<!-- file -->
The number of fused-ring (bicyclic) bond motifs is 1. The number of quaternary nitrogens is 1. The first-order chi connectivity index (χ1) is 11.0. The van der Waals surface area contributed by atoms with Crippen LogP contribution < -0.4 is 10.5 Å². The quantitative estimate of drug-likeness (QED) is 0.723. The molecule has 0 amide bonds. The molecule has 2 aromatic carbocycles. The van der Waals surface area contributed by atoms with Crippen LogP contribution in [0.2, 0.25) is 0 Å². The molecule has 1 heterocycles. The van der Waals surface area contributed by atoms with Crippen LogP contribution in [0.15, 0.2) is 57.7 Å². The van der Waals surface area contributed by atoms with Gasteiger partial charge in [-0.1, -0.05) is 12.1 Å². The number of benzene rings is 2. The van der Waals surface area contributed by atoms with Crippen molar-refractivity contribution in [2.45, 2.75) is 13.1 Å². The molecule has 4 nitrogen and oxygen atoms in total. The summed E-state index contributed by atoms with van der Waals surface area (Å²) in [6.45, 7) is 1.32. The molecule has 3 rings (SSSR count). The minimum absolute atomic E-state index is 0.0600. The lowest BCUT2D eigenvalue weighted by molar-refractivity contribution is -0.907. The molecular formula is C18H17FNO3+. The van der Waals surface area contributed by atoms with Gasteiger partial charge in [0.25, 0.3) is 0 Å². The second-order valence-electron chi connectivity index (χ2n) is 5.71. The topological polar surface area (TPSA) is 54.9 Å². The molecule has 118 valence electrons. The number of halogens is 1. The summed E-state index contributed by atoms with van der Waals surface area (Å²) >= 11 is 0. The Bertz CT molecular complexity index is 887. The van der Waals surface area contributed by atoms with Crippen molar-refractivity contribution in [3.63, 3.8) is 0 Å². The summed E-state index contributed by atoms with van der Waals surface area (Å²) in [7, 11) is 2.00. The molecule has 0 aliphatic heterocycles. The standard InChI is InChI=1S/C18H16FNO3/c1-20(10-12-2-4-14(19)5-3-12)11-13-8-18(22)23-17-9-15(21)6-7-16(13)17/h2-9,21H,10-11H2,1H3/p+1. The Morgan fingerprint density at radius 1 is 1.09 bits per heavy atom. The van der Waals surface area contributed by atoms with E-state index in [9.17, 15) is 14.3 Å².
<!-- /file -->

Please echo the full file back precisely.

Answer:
The number of fused-ring (bicyclic) bond motifs is 1. The number of quaternary nitrogens is 1. The first-order chi connectivity index (χ1) is 11.0. The van der Waals surface area contributed by atoms with Crippen LogP contribution < -0.4 is 10.5 Å². The quantitative estimate of drug-likeness (QED) is 0.723. The molecule has 0 amide bonds. The molecule has 2 aromatic carbocycles. The van der Waals surface area contributed by atoms with Crippen LogP contribution in [0.2, 0.25) is 0 Å². The molecule has 1 heterocycles. The van der Waals surface area contributed by atoms with Crippen LogP contribution in [0.15, 0.2) is 57.7 Å². The van der Waals surface area contributed by atoms with Gasteiger partial charge in [-0.1, -0.05) is 12.1 Å². The number of benzene rings is 2. The van der Waals surface area contributed by atoms with Crippen molar-refractivity contribution in [2.45, 2.75) is 13.1 Å². The molecule has 4 nitrogen and oxygen atoms in total. The summed E-state index contributed by atoms with van der Waals surface area (Å²) in [6.45, 7) is 1.32. The molecule has 3 rings (SSSR count). The minimum absolute atomic E-state index is 0.0600. The lowest BCUT2D eigenvalue weighted by molar-refractivity contribution is -0.907. The molecular formula is C18H17FNO3+. The van der Waals surface area contributed by atoms with Gasteiger partial charge in [0.25, 0.3) is 0 Å². The second-order valence-electron chi connectivity index (χ2n) is 5.71. The topological polar surface area (TPSA) is 54.9 Å². The molecule has 118 valence electrons. The number of halogens is 1. The summed E-state index contributed by atoms with van der Waals surface area (Å²) >= 11 is 0. The Bertz CT molecular complexity index is 887. The van der Waals surface area contributed by atoms with Crippen molar-refractivity contribution in [3.63, 3.8) is 0 Å². The summed E-state index contributed by atoms with van der Waals surface area (Å²) in [7, 11) is 2.00. The molecule has 0 aliphatic heterocycles. The standard InChI is InChI=1S/C18H16FNO3/c1-20(10-12-2-4-14(19)5-3-12)11-13-8-18(22)23-17-9-15(21)6-7-16(13)17/h2-9,21H,10-11H2,1H3/p+1. The Morgan fingerprint density at radius 1 is 1.09 bits per heavy atom. The van der Waals surface area contributed by atoms with E-state index in [9.17, 15) is 14.3 Å².